Liberal Return Policies vs. "has my camera been used?": A way to Solve This

Started 4 months ago | Discussions thread
Eamon Hickey
Veteran MemberPosts: 3,151
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think he was talking about demo'ing, not selling
In reply to absentaneous, 4 months ago

absentaneous wrote:

Patrick McMahon wrote:

I like to go in and try out a lenses. The idea that my asking a camera shop to try a lens would effectively reduce the value of a lens because of a seal is unfair.

the real question is why should this be free? why should it be free for you to try out a lens? why should other people pay for that and not just the person who wants to try out the lens?

I can't speak for Patrick, but I think he was only talking about the concept of the seal on the box, and how that affects demonstrating a product in-store. I don't think he was specifically talking about letting somebody take a lens home and use it for a week or two, then re-boxing it.

The tradition, going back 80 years or more, in the brick-and-mortar camera retailing business in the U.S. has been to allow customers to handle lenses and cameras in-store before buying them. A factory sealed box would prevent that in some cases (explanation below). I believe that's the narrow issue Patrick was talking about.

This has always been a bit of a delicate dance. In the camera store that I managed way back in the early 1990s, we did our best to keep only one demo unit of any popular camera, and only use it when customers wanted to handle a camera before buying. If they decided to buy, they'd get a fresh, unopened unit from our inventory. Then we'd sell the demo for a discount after a year or so.

That works fine for any product that the store carries in quantity. Buy the practical fact is that, for many products for most stores, it's economically prohibitive to carry multiple units. Most brick-and-mortar stores are only going to carry one Nikon 14mm lens, for example, if they carry it at all. If a customer wants to see how heavy it is, and how it feels in the hand, it has to come out of its box.

This tradition is not unusual, as Patrick noted. Jewelry is sold this way. If you buy a diamond ring in a jewelry store, there's almost no chance that it's never been put on somebody else's finger. If you buy a shirt in a clothing store, it's very likely been tried on by somebody before you. If you buy a car, there's a very good chance somebody else has test driven it. Getting a discount because of this is not automatic. Of course, sometimes it's possible, depending on the industry and the store.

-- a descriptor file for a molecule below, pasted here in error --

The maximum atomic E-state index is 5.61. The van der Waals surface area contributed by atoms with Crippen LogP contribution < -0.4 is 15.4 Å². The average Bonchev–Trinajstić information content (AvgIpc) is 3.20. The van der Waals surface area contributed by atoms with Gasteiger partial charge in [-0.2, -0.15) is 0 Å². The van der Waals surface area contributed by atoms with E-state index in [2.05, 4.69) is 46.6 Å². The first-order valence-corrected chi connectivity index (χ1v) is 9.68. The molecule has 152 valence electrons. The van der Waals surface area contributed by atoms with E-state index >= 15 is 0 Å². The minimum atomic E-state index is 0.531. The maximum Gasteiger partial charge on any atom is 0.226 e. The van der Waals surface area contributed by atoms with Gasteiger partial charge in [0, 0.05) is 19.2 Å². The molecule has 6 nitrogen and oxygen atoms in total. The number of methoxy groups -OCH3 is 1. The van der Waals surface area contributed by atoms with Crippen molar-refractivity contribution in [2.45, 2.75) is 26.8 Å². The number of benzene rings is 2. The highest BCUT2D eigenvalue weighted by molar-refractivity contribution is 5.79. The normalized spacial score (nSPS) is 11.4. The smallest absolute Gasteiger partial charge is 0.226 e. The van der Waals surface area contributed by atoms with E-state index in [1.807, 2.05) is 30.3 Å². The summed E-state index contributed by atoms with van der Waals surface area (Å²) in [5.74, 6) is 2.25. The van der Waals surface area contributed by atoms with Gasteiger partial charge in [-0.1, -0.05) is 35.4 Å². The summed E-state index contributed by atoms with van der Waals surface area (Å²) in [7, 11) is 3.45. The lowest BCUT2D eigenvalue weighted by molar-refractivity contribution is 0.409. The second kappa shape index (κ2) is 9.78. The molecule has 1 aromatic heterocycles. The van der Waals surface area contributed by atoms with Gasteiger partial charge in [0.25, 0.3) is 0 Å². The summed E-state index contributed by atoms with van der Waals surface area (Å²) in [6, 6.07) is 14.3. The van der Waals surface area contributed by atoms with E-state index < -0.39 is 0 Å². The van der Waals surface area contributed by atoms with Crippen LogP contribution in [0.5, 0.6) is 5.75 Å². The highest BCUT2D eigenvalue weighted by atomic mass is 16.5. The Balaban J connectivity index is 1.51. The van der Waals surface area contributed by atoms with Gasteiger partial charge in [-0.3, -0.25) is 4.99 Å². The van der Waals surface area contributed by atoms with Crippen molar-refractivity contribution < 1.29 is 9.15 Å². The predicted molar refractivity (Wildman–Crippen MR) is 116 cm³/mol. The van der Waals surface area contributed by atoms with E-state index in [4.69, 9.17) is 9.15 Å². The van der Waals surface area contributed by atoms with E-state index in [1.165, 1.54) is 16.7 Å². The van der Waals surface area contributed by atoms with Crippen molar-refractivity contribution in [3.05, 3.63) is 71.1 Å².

And demonstrating products in-store is not the same thing as a liberal return policy. The practice of letting somebody take a lens home, use it for two weeks, and then return it is really a different issue, at least for anyone who has ever worked in a camera store, or tried to figure out how to manage one so that employees' paychecks don't bounce and you just might be able to give them health insurance.

So the factory seal idea, in trying to solve the liberal return policy issue, creates a consequence for a different issue.

Of course, I did get customers who didn't see a difference -- they wanted a lens that had never been handled by any human being after it left the assembly line. We would try to accommodate them, but it was sometimes difficult to find factory-fresh inventory (with low volume products especially), and it usually meant a special order and the attendant wait of a week or two.

Later on, when I went to work for Nikon, I did have one dealer in a large city who specialized in carrying basically everything Nikon made, but often only one unit deep. He would not demonstrate a lens. If you bought it, you could see it. Otherwise, no. And -- no surprise here -- his return policy was: "No. Next customer." He had a big tourist business, so it worked, but most American customers, used to U.S. retailing practices, found his policy really off-putting.

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